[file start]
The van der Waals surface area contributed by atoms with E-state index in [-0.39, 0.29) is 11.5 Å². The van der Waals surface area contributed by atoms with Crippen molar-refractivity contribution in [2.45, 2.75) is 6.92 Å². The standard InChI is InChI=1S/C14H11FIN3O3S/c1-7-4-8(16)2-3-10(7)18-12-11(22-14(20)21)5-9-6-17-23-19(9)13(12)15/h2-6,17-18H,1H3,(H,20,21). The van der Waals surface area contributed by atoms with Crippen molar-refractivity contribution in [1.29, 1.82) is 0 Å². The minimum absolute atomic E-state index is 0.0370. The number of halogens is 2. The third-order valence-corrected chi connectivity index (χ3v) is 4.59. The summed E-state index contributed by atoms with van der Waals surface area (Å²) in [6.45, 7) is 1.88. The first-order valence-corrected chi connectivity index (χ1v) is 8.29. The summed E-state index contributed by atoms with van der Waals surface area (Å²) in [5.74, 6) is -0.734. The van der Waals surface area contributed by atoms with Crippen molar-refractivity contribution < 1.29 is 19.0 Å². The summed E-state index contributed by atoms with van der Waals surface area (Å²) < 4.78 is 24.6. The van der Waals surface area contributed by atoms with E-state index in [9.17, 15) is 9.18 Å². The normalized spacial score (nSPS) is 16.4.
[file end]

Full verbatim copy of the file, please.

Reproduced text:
The van der Waals surface area contributed by atoms with E-state index in [-0.39, 0.29) is 11.5 Å². The van der Waals surface area contributed by atoms with Crippen molar-refractivity contribution in [2.45, 2.75) is 6.92 Å². The standard InChI is InChI=1S/C14H11FIN3O3S/c1-7-4-8(16)2-3-10(7)18-12-11(22-14(20)21)5-9-6-17-23-19(9)13(12)15/h2-6,17-18H,1H3,(H,20,21). The van der Waals surface area contributed by atoms with Crippen molar-refractivity contribution in [1.29, 1.82) is 0 Å². The minimum absolute atomic E-state index is 0.0370. The number of halogens is 2. The third-order valence-corrected chi connectivity index (χ3v) is 4.59. The summed E-state index contributed by atoms with van der Waals surface area (Å²) in [6.45, 7) is 1.88. The first-order valence-corrected chi connectivity index (χ1v) is 8.29. The summed E-state index contributed by atoms with van der Waals surface area (Å²) in [5.74, 6) is -0.734. The van der Waals surface area contributed by atoms with Crippen molar-refractivity contribution < 1.29 is 19.0 Å². The summed E-state index contributed by atoms with van der Waals surface area (Å²) < 4.78 is 24.6. The van der Waals surface area contributed by atoms with E-state index in [9.17, 15) is 9.18 Å². The normalized spacial score (nSPS) is 16.4.